The 1963 trilogy comes to an end with The Assassination Games, which also serves as a bridge between television’s Remembrance of the Daleks and Big Finish’s spin-off Counter-Measures. It’s November 1963, and Group Captain Ian Gilmore has just encountered an old friend…
The Assassination Games has an astounding amount to cram in: in addition to the Doctor and Ace, it features the Counter-Measures gang (Ian Gilmore, Rachel Jensen, Allison Williams, and new character Toby Kinsella), and a whole mess of other characters who are either villains or victims. It’s to be expected, then, that the Doctor and Ace feel like only part of the story — but this really works, given this story is set in the era of Doctor-as-manipulator. The Doctor might not be in the story a lot, but he does drive it, and more importantly, he steals the show whenever he is present, especially at the ends of Parts One and Four. Ace is good fun, too. If they’d done sequels during the Cartmel era, one could easily imagine this working as a television story, far more so than the Lost Stories the era actually gave us.
Rachel and Allison don’t have enormous roles in the proceedings, but it’s nice to hear from Pamela Salem and Karen Gledhill again. Gilmore gets a bigger chunk of the action, accompanying the Doctor on his investigations, and Simon Williams (famous in this parish for Upstairs, Downstairs) steps into the old role just as ably as the other actors — you’d hardly know 25 years had passed since he played it on television! In terms of internal chronology, this is also the debut of Hugh Ross as Sir Toby Kinsella, the Intrusion Counter Measures Group’s political backer, a charming fellow if you ever heard one. I could listen to his voice all day.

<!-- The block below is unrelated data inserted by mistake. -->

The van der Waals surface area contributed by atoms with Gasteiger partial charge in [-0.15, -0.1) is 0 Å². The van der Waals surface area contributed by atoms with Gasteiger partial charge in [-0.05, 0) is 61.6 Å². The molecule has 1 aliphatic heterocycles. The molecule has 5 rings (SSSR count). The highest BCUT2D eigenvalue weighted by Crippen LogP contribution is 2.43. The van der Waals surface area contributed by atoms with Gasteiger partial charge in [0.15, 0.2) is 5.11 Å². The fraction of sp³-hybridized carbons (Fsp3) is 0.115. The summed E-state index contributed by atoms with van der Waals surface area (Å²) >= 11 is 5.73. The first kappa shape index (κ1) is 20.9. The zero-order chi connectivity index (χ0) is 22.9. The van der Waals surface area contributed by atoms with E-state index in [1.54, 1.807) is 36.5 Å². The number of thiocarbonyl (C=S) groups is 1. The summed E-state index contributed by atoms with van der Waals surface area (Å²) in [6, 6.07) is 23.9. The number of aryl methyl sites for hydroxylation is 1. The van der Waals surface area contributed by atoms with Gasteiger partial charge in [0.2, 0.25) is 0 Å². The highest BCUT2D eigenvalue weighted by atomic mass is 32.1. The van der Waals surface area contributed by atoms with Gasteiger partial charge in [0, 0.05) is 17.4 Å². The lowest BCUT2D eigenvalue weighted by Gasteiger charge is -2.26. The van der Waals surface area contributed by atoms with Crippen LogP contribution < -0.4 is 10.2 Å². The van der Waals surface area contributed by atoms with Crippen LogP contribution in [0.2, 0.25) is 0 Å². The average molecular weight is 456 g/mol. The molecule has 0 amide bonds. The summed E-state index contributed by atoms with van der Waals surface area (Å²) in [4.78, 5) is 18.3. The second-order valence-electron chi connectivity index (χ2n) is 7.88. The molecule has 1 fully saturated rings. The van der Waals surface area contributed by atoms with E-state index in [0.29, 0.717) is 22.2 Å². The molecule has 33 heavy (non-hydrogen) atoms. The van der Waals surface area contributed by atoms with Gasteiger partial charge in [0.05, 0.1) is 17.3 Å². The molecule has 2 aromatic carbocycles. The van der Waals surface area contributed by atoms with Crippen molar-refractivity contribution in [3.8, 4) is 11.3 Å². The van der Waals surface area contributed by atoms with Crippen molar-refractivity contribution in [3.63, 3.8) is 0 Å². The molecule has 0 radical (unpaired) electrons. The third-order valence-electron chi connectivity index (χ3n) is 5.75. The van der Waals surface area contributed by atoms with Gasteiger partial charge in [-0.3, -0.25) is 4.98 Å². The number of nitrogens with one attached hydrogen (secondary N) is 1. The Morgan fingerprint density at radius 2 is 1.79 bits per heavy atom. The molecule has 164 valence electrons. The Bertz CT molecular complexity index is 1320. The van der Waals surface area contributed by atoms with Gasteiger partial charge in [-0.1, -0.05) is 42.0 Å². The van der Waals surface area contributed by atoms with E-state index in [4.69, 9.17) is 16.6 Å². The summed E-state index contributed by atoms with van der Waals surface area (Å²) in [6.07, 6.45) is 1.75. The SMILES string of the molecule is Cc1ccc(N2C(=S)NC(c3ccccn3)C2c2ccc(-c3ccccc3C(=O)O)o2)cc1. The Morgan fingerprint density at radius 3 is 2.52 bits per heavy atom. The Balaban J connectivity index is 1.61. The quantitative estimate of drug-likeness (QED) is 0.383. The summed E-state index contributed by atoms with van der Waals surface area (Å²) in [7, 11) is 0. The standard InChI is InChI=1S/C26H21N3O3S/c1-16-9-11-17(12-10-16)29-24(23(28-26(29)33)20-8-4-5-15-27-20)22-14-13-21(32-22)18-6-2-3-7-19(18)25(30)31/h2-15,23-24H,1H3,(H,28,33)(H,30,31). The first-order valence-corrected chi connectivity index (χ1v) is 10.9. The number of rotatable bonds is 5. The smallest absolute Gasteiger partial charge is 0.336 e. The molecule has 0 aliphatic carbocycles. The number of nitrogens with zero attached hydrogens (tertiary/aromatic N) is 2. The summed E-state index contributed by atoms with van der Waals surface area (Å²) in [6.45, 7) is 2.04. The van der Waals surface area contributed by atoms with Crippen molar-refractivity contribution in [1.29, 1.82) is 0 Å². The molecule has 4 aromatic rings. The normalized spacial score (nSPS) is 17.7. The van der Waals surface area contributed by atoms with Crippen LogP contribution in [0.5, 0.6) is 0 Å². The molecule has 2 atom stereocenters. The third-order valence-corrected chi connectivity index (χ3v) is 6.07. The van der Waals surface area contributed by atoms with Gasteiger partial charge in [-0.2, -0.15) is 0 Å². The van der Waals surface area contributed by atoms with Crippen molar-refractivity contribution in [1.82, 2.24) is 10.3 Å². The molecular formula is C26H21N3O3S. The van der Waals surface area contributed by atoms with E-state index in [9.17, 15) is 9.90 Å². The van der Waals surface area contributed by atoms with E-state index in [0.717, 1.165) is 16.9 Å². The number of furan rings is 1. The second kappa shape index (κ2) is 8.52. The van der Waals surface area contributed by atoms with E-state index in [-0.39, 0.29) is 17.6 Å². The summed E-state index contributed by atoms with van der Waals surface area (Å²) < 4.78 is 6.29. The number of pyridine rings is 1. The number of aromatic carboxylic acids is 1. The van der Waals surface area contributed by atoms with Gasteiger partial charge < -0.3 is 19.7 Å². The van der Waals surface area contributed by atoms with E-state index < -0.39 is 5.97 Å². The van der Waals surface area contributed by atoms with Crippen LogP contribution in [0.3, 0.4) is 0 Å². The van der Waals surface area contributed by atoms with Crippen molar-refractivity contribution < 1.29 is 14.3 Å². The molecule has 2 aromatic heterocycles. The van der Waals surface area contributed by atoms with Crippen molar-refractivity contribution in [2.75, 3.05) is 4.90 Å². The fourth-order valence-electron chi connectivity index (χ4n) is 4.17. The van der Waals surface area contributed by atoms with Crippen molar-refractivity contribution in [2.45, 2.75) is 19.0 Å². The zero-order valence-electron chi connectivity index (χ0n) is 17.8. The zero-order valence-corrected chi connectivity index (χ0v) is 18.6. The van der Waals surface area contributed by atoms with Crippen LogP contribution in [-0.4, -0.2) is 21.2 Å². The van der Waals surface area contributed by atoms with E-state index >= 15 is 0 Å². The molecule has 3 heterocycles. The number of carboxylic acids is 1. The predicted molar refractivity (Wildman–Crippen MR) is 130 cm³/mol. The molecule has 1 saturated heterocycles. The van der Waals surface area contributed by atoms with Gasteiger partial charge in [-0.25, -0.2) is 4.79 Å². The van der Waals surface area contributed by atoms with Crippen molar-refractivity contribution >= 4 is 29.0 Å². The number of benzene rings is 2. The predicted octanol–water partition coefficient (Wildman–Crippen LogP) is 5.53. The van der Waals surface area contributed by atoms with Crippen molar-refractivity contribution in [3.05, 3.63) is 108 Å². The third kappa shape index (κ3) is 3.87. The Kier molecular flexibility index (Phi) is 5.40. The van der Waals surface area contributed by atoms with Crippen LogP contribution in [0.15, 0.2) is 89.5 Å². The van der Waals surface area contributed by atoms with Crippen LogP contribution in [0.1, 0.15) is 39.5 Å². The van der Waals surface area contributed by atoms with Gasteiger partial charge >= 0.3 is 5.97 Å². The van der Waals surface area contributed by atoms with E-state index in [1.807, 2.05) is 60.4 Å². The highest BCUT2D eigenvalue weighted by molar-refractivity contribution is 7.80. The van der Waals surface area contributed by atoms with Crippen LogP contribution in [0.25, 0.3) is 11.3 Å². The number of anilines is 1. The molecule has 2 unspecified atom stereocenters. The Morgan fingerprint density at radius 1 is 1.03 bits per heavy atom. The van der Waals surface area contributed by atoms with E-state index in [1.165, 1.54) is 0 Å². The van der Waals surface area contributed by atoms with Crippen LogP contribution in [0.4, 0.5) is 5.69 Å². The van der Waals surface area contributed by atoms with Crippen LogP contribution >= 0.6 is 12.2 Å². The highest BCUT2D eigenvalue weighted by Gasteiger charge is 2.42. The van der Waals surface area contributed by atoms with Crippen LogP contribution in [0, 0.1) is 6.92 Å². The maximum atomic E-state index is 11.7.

The Assassination Games doesn’t lack for story, with John Dorney piling plots within plots on top of each other to create a complicated plan for our heroes to chase up every angle of and unravel. I’m sure someone more perceptive than eye could find fault with it, but I enjoyed the way the whole thing unravelled and various mysteries were explained (though I did find the antagonists a little un-motivated). Things did get a little confusing with the guest actors; as there were a lot of them, and some were doubling up, I didn’t always know who was who.
Like its fellows in the 1963 trilogy (though especially Fanfare for the Common Men), The Assassination Games is a perfect little slice of Doctor Who. It will not rock your world, but it will entertain it: a good story, strikingly told, nice jokes, fun characters, sharp music. What better way to celebrate the fiftieth anniversary? Or, rather, the twenty-fifth anniversary of the twenty-fifth anniversary.
The Assassination Games (by John Dorney; starring Sylvester McCoy, Sophie Aldred, Simon Williams, Pamela Salem, Karen Gledhill, Hugh Ross) was released by Big Finish Productions in November 2013.